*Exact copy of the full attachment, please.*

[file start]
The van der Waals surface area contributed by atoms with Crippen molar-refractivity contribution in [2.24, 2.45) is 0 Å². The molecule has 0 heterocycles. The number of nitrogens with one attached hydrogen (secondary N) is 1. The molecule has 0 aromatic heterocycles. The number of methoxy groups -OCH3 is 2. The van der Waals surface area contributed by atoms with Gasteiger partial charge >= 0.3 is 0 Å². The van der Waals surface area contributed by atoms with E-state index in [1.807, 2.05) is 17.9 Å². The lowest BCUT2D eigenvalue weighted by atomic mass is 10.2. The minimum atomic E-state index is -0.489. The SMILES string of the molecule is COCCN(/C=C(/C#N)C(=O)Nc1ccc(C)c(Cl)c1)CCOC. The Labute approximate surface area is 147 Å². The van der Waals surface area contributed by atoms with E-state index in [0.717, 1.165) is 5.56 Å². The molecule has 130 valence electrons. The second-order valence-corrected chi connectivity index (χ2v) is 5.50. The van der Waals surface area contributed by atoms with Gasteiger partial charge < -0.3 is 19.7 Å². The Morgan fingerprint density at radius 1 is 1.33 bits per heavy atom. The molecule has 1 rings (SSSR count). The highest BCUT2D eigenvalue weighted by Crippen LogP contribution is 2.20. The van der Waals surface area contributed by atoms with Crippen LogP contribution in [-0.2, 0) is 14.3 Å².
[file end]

The van der Waals surface area contributed by atoms with Crippen molar-refractivity contribution in [2.24, 2.45) is 0 Å². The molecule has 0 heterocycles. The number of nitrogens with one attached hydrogen (secondary N) is 1. The molecule has 0 aromatic heterocycles. The number of methoxy groups -OCH3 is 2. The van der Waals surface area contributed by atoms with Gasteiger partial charge >= 0.3 is 0 Å². The van der Waals surface area contributed by atoms with E-state index in [1.807, 2.05) is 17.9 Å². The lowest BCUT2D eigenvalue weighted by atomic mass is 10.2. The minimum atomic E-state index is -0.489. The SMILES string of the molecule is COCCN(/C=C(/C#N)C(=O)Nc1ccc(C)c(Cl)c1)CCOC. The Labute approximate surface area is 147 Å². The van der Waals surface area contributed by atoms with E-state index in [0.717, 1.165) is 5.56 Å². The molecule has 130 valence electrons. The second-order valence-corrected chi connectivity index (χ2v) is 5.50. The van der Waals surface area contributed by atoms with Gasteiger partial charge < -0.3 is 19.7 Å². The Morgan fingerprint density at radius 1 is 1.33 bits per heavy atom. The molecule has 1 rings (SSSR count). The highest BCUT2D eigenvalue weighted by Crippen LogP contribution is 2.20. The van der Waals surface area contributed by atoms with Crippen LogP contribution in [-0.2, 0) is 14.3 Å².